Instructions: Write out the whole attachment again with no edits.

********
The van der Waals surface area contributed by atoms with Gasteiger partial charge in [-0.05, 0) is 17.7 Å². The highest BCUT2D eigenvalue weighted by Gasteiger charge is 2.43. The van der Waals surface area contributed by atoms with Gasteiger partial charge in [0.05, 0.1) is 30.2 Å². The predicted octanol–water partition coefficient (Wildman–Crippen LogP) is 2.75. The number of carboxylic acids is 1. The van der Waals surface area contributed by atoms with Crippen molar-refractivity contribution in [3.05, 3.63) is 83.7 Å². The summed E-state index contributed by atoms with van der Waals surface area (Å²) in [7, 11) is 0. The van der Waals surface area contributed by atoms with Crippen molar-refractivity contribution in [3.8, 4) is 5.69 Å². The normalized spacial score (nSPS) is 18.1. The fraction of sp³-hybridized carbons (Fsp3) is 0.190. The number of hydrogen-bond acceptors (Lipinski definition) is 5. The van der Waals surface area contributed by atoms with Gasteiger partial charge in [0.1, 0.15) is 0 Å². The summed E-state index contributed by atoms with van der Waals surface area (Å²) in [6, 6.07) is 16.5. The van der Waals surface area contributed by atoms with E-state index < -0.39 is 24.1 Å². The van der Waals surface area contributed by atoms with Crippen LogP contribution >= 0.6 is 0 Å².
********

The van der Waals surface area contributed by atoms with Gasteiger partial charge in [-0.05, 0) is 17.7 Å². The highest BCUT2D eigenvalue weighted by Gasteiger charge is 2.43. The van der Waals surface area contributed by atoms with Gasteiger partial charge in [0.05, 0.1) is 30.2 Å². The predicted octanol–water partition coefficient (Wildman–Crippen LogP) is 2.75. The number of carboxylic acids is 1. The van der Waals surface area contributed by atoms with Crippen molar-refractivity contribution in [3.05, 3.63) is 83.7 Å². The summed E-state index contributed by atoms with van der Waals surface area (Å²) in [7, 11) is 0. The van der Waals surface area contributed by atoms with Crippen molar-refractivity contribution in [3.8, 4) is 5.69 Å². The normalized spacial score (nSPS) is 18.1. The fraction of sp³-hybridized carbons (Fsp3) is 0.190. The number of hydrogen-bond acceptors (Lipinski definition) is 5. The van der Waals surface area contributed by atoms with Gasteiger partial charge in [0.1, 0.15) is 0 Å². The summed E-state index contributed by atoms with van der Waals surface area (Å²) in [6, 6.07) is 16.5. The van der Waals surface area contributed by atoms with E-state index < -0.39 is 24.1 Å². The van der Waals surface area contributed by atoms with Crippen LogP contribution >= 0.6 is 0 Å².